Number of electronic money and payment institutions as well as their income rates continued to rise
At the end of 2019, a total of 115 electronic money (EMI) and payment (PI) institutions operated in Lithuania – their number over the year grew by a fifth. Corporate income from licensed activities (according to unaudited data) increased 1.7 times – from €41.08 million to €68.6 million.
“With the rapidly evolving market, we strive for Lithuania’s licensed EMIs/PIs to be associated with high compliance standards. This is why enforcement of anti-money laundering, capital ratio and customer fund protection requirements are the key areas of supervision,” said Rūta Merkevičiūtė, Head of the Electronic Money and Payment Institutions Supervision Division of the Bank of Lithuania.
67 EMIs and 48 MIs operated in Lithuania at the end of 2019. In terms of licensed EMIs, the country was ranked first in continental Europe.
According to Ms Merkevičiūtė, Lithuania’s jurisdiction has already gained good reputation and thus there is a number of institutions interested in obtaining a licence in the country. However, the supervisory bar is also set high, thus the examination of licensing applications is an ongoing process at the Bank of Lithuania. Last year, the Bank of Lithuania received over 80 applications from interested institutions, yet more than 30 of them were rejected in the preliminary stage due to lack of data, or their examination was terminated after the submission of notes by the Bank of Lithuania.
Number of EMIs/PIs and their income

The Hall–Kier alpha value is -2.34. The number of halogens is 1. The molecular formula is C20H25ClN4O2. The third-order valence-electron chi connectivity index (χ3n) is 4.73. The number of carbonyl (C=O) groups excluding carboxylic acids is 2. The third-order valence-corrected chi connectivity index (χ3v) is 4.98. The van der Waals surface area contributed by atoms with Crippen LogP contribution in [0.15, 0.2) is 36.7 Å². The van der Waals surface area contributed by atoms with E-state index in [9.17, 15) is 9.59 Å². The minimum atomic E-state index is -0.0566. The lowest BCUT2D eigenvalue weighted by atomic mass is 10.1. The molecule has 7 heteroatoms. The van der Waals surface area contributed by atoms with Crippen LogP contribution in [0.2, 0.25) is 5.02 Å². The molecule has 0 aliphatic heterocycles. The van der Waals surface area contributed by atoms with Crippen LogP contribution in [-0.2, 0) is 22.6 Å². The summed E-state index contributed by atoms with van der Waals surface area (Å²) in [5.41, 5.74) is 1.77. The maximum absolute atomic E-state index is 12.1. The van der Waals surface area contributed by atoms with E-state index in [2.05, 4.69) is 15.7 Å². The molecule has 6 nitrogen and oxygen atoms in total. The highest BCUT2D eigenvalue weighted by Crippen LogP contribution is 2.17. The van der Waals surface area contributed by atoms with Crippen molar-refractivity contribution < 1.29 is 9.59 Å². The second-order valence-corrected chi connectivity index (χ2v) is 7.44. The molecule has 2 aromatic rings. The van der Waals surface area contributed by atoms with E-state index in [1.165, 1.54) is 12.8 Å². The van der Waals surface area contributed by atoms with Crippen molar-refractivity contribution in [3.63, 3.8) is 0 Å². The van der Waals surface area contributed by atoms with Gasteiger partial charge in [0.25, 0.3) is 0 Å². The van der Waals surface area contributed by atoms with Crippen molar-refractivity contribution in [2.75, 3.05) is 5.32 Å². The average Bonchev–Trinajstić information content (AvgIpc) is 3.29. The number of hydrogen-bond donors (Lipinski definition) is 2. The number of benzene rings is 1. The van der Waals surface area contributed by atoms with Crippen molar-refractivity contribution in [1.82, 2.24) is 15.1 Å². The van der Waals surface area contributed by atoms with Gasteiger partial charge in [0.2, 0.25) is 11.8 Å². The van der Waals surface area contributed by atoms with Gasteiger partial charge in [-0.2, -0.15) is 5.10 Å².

In 2019, the payment transactions made by EMIs/PIs amounted to 16.5 billion, while companies earned €68.6 million from licensed activities: 66% of this income was generated by EMIs, while 34% – by PIs. Ten largest institutions earned 59.4% of the sector’s total income from their licensed activities. Over the year, the number of companies that had not yet earned any income from licensed activities has dropped: in 2019, the share of such institutions stood at 26% (in 2018 – 33.7%).
In 2019, within its supervisory mandate, the Bank of Lithuania paid most attention to compliance with anti-money laundering, own capital and customer fund protection requirements. Due to irregularities detected in these areas, the Bank of Lithuania revoked one licence, removed the head of one institution, imposed six fines and issued two public notices on violations of legislation. The priorities in the supervisory field this year remain unchanged. At the same time, the Bank of Lithuania focuses on examining whether EMIs and PIs provide services within the confines of their licences – in early-2020, the central bank decided to revoke the payment institution licence for restricted activity granted to one payment institution for the provision of unlicensed services.
The key annual and quarterly performance indicators of EMIs and PIs as well as information on their compliance with prudential requirements are available on the Bank of Lithuania website. EMI and PI performance indicators will be updated and published along with the sector review by 1 July 2020, having conducted the annual financial report audit of EMIs and PIs (where it is mandatory) and approved the annual financial reports.